From user needs to functioning programmes
Week 1 at Makers
After what felt like a lifetime of waiting for my course at Makers Academy to begin, I blinked and suddenly the first week was over and done with. I’m pretty sure that I’ll blink again and it’ll be the end of week 12 since 12 weeks really is no time at all, 12 weeks is…a season of Doctor Who. With such a short period of time to turn our 18-strong cohort into confident developers, I hadn’t expected a slow introduction — and we certainly didn’t receive one.
This week, our focus was on Test Driven Development (TDD) and Object Oriented Programming (OOP). Pair programming with a different member of the cohort each day, we built a Boris Bikes (or Santander Cycles) programme that described a system of docking stations and bikes the users could check in and check out. Over the course for the week we were introduced to, and reintroduced to a few concepts that that will stay with us throughout the course.
User Stories and the Domain Model
A user story outlines what a human requires from a programme and how they would like to use it. From this user story, a Domain model can be created. This is essentially a translation of the user story into a model that outlines how different aspects of the system interact with each other. In an object oriented language like Ruby, this system consists of objects and messages.
The process of devising a domain model was informed how our Boris Bikes programme would come together as it essentially defined our initial methods.
Test on tests on tests
My introduction to testing came a few months ago when I saw a Roman numeral generator come together utilising TDD. I also had the briefest of introductions to Rspec at the same time. This week I realised just how the code as it developed could be driven by the tests. We started with feature tests — in which we ran our programme in the Ruby environment — essentially using the program as we would want it work until an error arose. This helped guide the the methods that needed to be created.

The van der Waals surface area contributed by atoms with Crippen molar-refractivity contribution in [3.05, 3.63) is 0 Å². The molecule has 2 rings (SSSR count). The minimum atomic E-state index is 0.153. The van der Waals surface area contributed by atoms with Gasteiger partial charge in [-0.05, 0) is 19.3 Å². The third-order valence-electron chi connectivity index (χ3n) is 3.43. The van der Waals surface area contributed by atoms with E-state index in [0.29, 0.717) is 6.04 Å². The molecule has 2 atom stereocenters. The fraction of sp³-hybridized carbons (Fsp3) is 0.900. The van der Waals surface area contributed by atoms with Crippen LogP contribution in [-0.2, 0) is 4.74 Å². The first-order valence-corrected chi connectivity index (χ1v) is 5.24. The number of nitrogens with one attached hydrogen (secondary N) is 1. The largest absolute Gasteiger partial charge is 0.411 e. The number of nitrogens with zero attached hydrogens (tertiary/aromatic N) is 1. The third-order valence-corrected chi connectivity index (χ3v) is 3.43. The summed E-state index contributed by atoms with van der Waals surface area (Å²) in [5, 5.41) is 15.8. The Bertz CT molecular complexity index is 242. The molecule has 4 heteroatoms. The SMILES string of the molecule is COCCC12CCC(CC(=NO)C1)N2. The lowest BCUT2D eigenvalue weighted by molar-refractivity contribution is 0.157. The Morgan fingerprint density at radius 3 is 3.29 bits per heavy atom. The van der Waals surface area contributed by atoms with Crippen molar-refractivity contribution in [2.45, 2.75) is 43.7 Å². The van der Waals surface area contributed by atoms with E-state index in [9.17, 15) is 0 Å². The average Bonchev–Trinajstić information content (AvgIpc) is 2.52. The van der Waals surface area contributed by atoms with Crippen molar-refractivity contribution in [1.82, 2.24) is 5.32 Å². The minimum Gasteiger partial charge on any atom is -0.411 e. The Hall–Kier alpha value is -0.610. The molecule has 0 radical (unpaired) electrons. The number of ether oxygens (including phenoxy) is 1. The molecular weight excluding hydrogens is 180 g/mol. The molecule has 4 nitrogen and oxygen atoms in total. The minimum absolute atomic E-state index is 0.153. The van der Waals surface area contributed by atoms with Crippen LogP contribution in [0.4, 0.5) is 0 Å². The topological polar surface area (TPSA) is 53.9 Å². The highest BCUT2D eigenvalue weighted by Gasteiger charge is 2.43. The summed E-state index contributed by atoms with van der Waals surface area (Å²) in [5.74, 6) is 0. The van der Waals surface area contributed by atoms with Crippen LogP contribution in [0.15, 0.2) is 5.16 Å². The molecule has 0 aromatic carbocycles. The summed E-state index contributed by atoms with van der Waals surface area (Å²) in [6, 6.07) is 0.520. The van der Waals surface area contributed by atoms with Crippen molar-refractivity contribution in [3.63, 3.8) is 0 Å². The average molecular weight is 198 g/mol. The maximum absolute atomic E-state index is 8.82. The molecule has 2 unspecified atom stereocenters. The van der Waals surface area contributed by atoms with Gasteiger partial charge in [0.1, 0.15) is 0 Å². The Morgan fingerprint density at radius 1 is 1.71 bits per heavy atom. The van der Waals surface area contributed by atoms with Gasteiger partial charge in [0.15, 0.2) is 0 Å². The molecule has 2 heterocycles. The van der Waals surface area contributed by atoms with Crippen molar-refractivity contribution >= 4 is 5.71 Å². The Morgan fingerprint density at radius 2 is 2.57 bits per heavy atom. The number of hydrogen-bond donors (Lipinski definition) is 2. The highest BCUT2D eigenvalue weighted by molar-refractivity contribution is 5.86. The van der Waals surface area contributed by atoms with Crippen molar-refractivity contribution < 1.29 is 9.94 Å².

However, before the method is actually created, the spec test needs the be written. On more than one occasion, writing the spec test was much harder than writing the method. And more than once, we plowed ahead with writing the method only to find ourselves unable to write a test that passed.
Putting appropriate tests together sparked some much needed discussions about what a successful result would actually look like and the kind of return values different methods produce.
In a past job, we were often operating in crisis mode, continuously putting materials out with little thought about the body of work were producing our or approach to our work. In retrospect, some things were of lower quality than they could have been, didn’t match our objects as well as they could and time was wasted. Reflection was viewed as a luxury, much to our detriment.
From daily stand-ups reflecting on the previous day to weekly confidence surveys reviewing knowledge of the concepts course there are a lot of points for reflection built into the course at Makers. Through looking back, we can see what worked and what didn’t, and any areas we need to focus on. In a session on Tuesday, Coach Kay spoke about the importance of reflection and the potential benefits of journaling.
I have to admit, the prospect of pairing every day initially made me a bit worried. What if my pair partner knew loads more than me? What if we didn’t get on? What if I had nothing to offer? It turned out that the prospect of pairing was much scarier than the reality. With all of my pairs, we approached the challenge with different levels of knowledge and understanding, as well as different solutions. Even if my pair partner knew things I didn’t know, it wasn’t the end of the world, it was an opportunity to learn and for them the articulate something that they understood — something good for all parties involved. Also, everyone on the course is nice.
Things I’ve learnt
- The domain model
- Some good approaches to pairing
- The basics of feature and unit testing
Things to revisit:
- ‘Let’ methods in Rspec
- Doubles in Rspec
In a departure from all this code-talk (a Pride week special🌈)
Some treat for the ears):
- Tarell Alvin McCraney’s Queer Icon — BBC Front Row
- #2: Like Two Ken Dolls Being Smashed Together — Nancy Podcast
And for the eyes: